By Kimberly Cole, Extension Equine Specialist, Ohio State University
Internal parasites can cause a variety of problems in the horse ranging from a dull hair coat and unthriftiness to colic and even death. There are several species of internal parasites that can infect horses — most notably small and large strongyles, ascarids, tapeworms, pinworms and bots. Infected horses shed the parasite eggs in their manure, contaminating pastures, paddocks and pens. The eggs or larvae are ingested while the horse is grazing and mature within the horse’s digestive tract. Some parasites are able to migrate to other areas of the horse’s body, causing significant damage along the way.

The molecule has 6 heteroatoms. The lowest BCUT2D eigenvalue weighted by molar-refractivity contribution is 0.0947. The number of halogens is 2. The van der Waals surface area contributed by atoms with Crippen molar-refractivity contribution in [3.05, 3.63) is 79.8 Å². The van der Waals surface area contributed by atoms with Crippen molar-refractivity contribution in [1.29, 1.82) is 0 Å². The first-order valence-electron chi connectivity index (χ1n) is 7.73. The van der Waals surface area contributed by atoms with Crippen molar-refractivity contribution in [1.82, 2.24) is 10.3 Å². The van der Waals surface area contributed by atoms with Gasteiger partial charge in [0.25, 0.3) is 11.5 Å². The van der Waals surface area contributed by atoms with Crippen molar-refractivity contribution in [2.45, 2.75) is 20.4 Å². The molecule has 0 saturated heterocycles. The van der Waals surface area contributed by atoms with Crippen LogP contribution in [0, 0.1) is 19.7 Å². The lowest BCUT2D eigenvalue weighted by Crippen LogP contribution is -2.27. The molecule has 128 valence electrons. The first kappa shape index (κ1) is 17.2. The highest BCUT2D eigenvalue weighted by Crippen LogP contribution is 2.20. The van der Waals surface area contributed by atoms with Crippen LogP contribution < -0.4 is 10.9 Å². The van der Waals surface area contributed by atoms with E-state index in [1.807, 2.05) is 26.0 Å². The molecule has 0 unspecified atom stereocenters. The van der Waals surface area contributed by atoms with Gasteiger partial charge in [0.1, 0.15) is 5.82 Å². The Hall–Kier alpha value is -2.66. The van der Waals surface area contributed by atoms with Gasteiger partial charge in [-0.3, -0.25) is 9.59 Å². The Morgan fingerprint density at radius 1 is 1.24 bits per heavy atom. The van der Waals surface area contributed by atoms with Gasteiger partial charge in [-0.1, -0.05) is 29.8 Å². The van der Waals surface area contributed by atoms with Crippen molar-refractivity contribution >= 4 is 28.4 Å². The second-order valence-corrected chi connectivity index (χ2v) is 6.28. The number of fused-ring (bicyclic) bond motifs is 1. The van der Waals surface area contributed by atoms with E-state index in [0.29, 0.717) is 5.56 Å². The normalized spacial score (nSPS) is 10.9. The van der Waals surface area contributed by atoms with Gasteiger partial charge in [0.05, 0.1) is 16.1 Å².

In the past, traditional deworming recommendations were to treat horses with a different deworming product every 60-90 days. Research has shown that only about 20% of the horses in a herd shed the majority (> 80%) of parasites on a pasture. Treating horses with low numbers of parasites not only wastes money, but can promote resistance to dewormers.… Continue reading